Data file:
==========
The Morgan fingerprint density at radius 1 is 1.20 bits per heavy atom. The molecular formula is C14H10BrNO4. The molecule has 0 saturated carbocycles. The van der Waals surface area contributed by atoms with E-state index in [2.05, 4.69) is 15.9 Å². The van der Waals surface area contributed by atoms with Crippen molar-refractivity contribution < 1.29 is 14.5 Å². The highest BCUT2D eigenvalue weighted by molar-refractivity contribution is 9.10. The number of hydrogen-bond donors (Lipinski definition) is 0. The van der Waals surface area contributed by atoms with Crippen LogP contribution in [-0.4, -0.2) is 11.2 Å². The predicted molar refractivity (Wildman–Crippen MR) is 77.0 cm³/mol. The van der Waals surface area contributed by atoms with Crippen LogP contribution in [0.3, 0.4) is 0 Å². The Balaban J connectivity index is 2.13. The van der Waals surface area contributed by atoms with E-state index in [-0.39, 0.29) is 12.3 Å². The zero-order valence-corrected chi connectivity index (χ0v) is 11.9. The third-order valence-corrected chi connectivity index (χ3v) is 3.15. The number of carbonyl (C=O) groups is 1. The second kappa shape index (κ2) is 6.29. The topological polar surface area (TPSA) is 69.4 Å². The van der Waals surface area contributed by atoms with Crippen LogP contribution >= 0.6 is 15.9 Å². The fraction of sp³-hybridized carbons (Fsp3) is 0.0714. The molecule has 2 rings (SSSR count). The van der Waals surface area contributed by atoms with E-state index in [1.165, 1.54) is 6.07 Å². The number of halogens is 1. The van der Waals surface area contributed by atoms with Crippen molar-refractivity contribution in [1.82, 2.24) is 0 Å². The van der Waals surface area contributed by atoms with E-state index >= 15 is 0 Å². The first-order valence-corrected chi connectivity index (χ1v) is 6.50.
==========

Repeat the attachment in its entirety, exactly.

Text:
The Morgan fingerprint density at radius 1 is 1.20 bits per heavy atom. The molecular formula is C14H10BrNO4. The molecule has 0 saturated carbocycles. The van der Waals surface area contributed by atoms with E-state index in [2.05, 4.69) is 15.9 Å². The van der Waals surface area contributed by atoms with Crippen molar-refractivity contribution < 1.29 is 14.5 Å². The highest BCUT2D eigenvalue weighted by molar-refractivity contribution is 9.10. The number of hydrogen-bond donors (Lipinski definition) is 0. The van der Waals surface area contributed by atoms with Crippen LogP contribution in [-0.4, -0.2) is 11.2 Å². The predicted molar refractivity (Wildman–Crippen MR) is 77.0 cm³/mol. The van der Waals surface area contributed by atoms with Crippen LogP contribution in [0.3, 0.4) is 0 Å². The Balaban J connectivity index is 2.13. The van der Waals surface area contributed by atoms with E-state index in [-0.39, 0.29) is 12.3 Å². The zero-order valence-corrected chi connectivity index (χ0v) is 11.9. The third-order valence-corrected chi connectivity index (χ3v) is 3.15. The number of carbonyl (C=O) groups is 1. The second kappa shape index (κ2) is 6.29. The topological polar surface area (TPSA) is 69.4 Å². The van der Waals surface area contributed by atoms with Crippen LogP contribution >= 0.6 is 15.9 Å². The fraction of sp³-hybridized carbons (Fsp3) is 0.0714. The molecule has 2 rings (SSSR count). The van der Waals surface area contributed by atoms with E-state index in [1.165, 1.54) is 6.07 Å². The number of halogens is 1. The van der Waals surface area contributed by atoms with Crippen molar-refractivity contribution in [1.82, 2.24) is 0 Å². The van der Waals surface area contributed by atoms with E-state index >= 15 is 0 Å². The first-order valence-corrected chi connectivity index (χ1v) is 6.50.